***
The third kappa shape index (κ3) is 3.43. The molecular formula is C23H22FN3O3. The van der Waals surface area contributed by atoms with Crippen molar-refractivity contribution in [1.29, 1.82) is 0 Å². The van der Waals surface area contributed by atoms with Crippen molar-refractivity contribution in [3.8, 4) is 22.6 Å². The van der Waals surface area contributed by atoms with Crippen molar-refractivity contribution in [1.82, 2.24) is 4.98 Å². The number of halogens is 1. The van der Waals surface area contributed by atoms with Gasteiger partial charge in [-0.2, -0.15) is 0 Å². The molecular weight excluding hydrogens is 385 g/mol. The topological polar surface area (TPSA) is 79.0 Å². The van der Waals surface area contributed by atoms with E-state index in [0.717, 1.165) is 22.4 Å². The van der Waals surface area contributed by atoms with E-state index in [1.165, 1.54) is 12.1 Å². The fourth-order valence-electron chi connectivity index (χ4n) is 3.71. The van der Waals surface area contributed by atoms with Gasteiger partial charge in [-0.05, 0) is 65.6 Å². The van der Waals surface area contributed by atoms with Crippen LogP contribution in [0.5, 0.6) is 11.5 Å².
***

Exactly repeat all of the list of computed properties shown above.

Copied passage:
The third kappa shape index (κ3) is 3.43. The molecular formula is C23H22FN3O3. The van der Waals surface area contributed by atoms with Crippen molar-refractivity contribution in [1.29, 1.82) is 0 Å². The van der Waals surface area contributed by atoms with Crippen molar-refractivity contribution in [3.8, 4) is 22.6 Å². The van der Waals surface area contributed by atoms with Crippen molar-refractivity contribution in [1.82, 2.24) is 4.98 Å². The number of halogens is 1. The van der Waals surface area contributed by atoms with Gasteiger partial charge in [-0.2, -0.15) is 0 Å². The molecular weight excluding hydrogens is 385 g/mol. The topological polar surface area (TPSA) is 79.0 Å². The van der Waals surface area contributed by atoms with E-state index in [0.717, 1.165) is 22.4 Å². The van der Waals surface area contributed by atoms with E-state index in [1.165, 1.54) is 12.1 Å². The fourth-order valence-electron chi connectivity index (χ4n) is 3.71. The van der Waals surface area contributed by atoms with Gasteiger partial charge in [-0.05, 0) is 65.6 Å². The van der Waals surface area contributed by atoms with Crippen LogP contribution in [0.5, 0.6) is 11.5 Å².